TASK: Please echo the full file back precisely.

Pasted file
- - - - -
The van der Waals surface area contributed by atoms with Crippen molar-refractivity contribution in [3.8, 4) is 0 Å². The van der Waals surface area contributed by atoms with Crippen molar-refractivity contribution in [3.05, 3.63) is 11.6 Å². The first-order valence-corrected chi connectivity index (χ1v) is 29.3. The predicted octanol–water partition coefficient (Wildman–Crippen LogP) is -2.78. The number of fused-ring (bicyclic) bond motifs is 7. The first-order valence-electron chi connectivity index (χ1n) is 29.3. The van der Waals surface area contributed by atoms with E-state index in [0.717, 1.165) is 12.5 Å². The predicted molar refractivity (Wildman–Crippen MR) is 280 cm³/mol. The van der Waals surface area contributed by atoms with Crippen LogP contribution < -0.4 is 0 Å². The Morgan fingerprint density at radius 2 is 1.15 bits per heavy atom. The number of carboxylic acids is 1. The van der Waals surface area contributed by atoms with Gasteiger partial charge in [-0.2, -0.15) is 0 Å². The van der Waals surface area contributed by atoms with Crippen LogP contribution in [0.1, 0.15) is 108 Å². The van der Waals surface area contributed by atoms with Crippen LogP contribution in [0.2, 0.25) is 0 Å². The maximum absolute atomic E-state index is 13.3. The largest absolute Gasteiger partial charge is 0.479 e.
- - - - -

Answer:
The van der Waals surface area contributed by atoms with Crippen molar-refractivity contribution in [3.8, 4) is 0 Å². The van der Waals surface area contributed by atoms with Crippen molar-refractivity contribution in [3.05, 3.63) is 11.6 Å². The first-order valence-corrected chi connectivity index (χ1v) is 29.3. The predicted octanol–water partition coefficient (Wildman–Crippen LogP) is -2.78. The number of fused-ring (bicyclic) bond motifs is 7. The first-order valence-electron chi connectivity index (χ1n) is 29.3. The van der Waals surface area contributed by atoms with E-state index in [0.717, 1.165) is 12.5 Å². The predicted molar refractivity (Wildman–Crippen MR) is 280 cm³/mol. The van der Waals surface area contributed by atoms with Crippen LogP contribution < -0.4 is 0 Å². The Morgan fingerprint density at radius 2 is 1.15 bits per heavy atom. The number of carboxylic acids is 1. The van der Waals surface area contributed by atoms with Gasteiger partial charge in [-0.2, -0.15) is 0 Å². The van der Waals surface area contributed by atoms with Crippen LogP contribution in [0.1, 0.15) is 108 Å². The van der Waals surface area contributed by atoms with Crippen LogP contribution in [0.2, 0.25) is 0 Å². The maximum absolute atomic E-state index is 13.3. The largest absolute Gasteiger partial charge is 0.479 e.